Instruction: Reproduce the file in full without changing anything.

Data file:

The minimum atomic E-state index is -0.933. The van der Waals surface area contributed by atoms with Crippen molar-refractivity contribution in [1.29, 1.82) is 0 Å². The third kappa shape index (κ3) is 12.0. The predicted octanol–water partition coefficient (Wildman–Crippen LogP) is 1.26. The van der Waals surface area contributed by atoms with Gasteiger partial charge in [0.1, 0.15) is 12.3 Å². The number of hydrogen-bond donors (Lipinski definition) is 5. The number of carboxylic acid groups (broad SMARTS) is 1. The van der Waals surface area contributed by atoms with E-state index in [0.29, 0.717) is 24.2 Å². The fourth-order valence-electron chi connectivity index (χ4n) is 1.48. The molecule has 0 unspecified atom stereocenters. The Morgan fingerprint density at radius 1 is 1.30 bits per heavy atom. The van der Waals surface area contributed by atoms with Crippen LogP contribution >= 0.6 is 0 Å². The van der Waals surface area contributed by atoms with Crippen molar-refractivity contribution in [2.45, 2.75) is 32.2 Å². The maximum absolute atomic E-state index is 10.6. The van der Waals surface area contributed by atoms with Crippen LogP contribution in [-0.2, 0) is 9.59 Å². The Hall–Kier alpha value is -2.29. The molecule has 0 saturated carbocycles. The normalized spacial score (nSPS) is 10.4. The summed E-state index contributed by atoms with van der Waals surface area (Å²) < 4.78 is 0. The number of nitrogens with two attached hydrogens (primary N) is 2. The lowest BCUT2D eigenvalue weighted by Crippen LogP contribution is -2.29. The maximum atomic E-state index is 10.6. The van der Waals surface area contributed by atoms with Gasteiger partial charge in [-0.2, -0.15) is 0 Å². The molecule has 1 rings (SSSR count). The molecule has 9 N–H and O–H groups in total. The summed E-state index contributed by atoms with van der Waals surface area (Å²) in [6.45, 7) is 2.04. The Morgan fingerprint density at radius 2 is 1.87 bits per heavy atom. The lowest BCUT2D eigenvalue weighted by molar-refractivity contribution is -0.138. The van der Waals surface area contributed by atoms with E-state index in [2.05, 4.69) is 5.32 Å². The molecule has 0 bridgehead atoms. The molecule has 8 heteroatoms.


The minimum atomic E-state index is -0.933. The van der Waals surface area contributed by atoms with Crippen molar-refractivity contribution in [1.29, 1.82) is 0 Å². The third kappa shape index (κ3) is 12.0. The predicted octanol–water partition coefficient (Wildman–Crippen LogP) is 1.26. The van der Waals surface area contributed by atoms with Gasteiger partial charge in [0.1, 0.15) is 12.3 Å². The number of hydrogen-bond donors (Lipinski definition) is 5. The number of carboxylic acid groups (broad SMARTS) is 1. The van der Waals surface area contributed by atoms with E-state index in [0.29, 0.717) is 24.2 Å². The fourth-order valence-electron chi connectivity index (χ4n) is 1.48. The molecule has 0 unspecified atom stereocenters. The Morgan fingerprint density at radius 1 is 1.30 bits per heavy atom. The van der Waals surface area contributed by atoms with Crippen LogP contribution >= 0.6 is 0 Å². The van der Waals surface area contributed by atoms with Crippen molar-refractivity contribution in [2.45, 2.75) is 32.2 Å². The maximum absolute atomic E-state index is 10.6. The van der Waals surface area contributed by atoms with Crippen LogP contribution in [-0.2, 0) is 9.59 Å². The Hall–Kier alpha value is -2.29. The molecule has 0 saturated carbocycles. The normalized spacial score (nSPS) is 10.4. The summed E-state index contributed by atoms with van der Waals surface area (Å²) < 4.78 is 0. The number of nitrogens with two attached hydrogens (primary N) is 2. The lowest BCUT2D eigenvalue weighted by Crippen LogP contribution is -2.29. The maximum atomic E-state index is 10.6. The van der Waals surface area contributed by atoms with Gasteiger partial charge in [-0.2, -0.15) is 0 Å². The molecule has 1 rings (SSSR count). The molecule has 9 N–H and O–H groups in total. The summed E-state index contributed by atoms with van der Waals surface area (Å²) in [6.45, 7) is 2.04. The Morgan fingerprint density at radius 2 is 1.87 bits per heavy atom. The lowest BCUT2D eigenvalue weighted by molar-refractivity contribution is -0.138. The van der Waals surface area contributed by atoms with E-state index in [2.05, 4.69) is 5.32 Å². The molecule has 0 bridgehead atoms. The molecule has 8 heteroatoms.